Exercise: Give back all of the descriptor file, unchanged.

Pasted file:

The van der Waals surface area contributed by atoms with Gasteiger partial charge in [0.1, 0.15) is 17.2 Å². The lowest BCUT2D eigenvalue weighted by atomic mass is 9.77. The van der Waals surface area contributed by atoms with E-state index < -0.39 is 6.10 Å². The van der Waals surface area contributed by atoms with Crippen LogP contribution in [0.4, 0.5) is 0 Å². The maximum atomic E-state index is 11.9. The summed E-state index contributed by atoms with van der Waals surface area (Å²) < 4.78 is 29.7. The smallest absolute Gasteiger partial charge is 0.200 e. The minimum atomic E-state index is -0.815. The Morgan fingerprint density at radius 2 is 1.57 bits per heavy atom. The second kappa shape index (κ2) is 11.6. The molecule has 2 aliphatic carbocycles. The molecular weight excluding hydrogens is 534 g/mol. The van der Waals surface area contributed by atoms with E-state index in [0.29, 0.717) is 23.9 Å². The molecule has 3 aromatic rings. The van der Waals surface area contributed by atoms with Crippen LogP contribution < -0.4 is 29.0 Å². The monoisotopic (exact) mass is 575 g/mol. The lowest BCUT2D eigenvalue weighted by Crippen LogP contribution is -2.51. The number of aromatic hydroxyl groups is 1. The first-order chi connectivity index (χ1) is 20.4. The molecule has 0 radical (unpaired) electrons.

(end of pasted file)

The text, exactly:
The van der Waals surface area contributed by atoms with Gasteiger partial charge in [0.1, 0.15) is 17.2 Å². The lowest BCUT2D eigenvalue weighted by atomic mass is 9.77. The van der Waals surface area contributed by atoms with E-state index < -0.39 is 6.10 Å². The van der Waals surface area contributed by atoms with Crippen LogP contribution in [0.4, 0.5) is 0 Å². The maximum atomic E-state index is 11.9. The summed E-state index contributed by atoms with van der Waals surface area (Å²) < 4.78 is 29.7. The smallest absolute Gasteiger partial charge is 0.200 e. The minimum atomic E-state index is -0.815. The Morgan fingerprint density at radius 2 is 1.57 bits per heavy atom. The second kappa shape index (κ2) is 11.6. The molecule has 2 aliphatic carbocycles. The molecular weight excluding hydrogens is 534 g/mol. The van der Waals surface area contributed by atoms with E-state index in [0.29, 0.717) is 23.9 Å². The molecule has 3 aromatic rings. The van der Waals surface area contributed by atoms with Crippen LogP contribution < -0.4 is 29.0 Å². The monoisotopic (exact) mass is 575 g/mol. The lowest BCUT2D eigenvalue weighted by Crippen LogP contribution is -2.51. The number of aromatic hydroxyl groups is 1. The first-order chi connectivity index (χ1) is 20.4. The molecule has 0 radical (unpaired) electrons.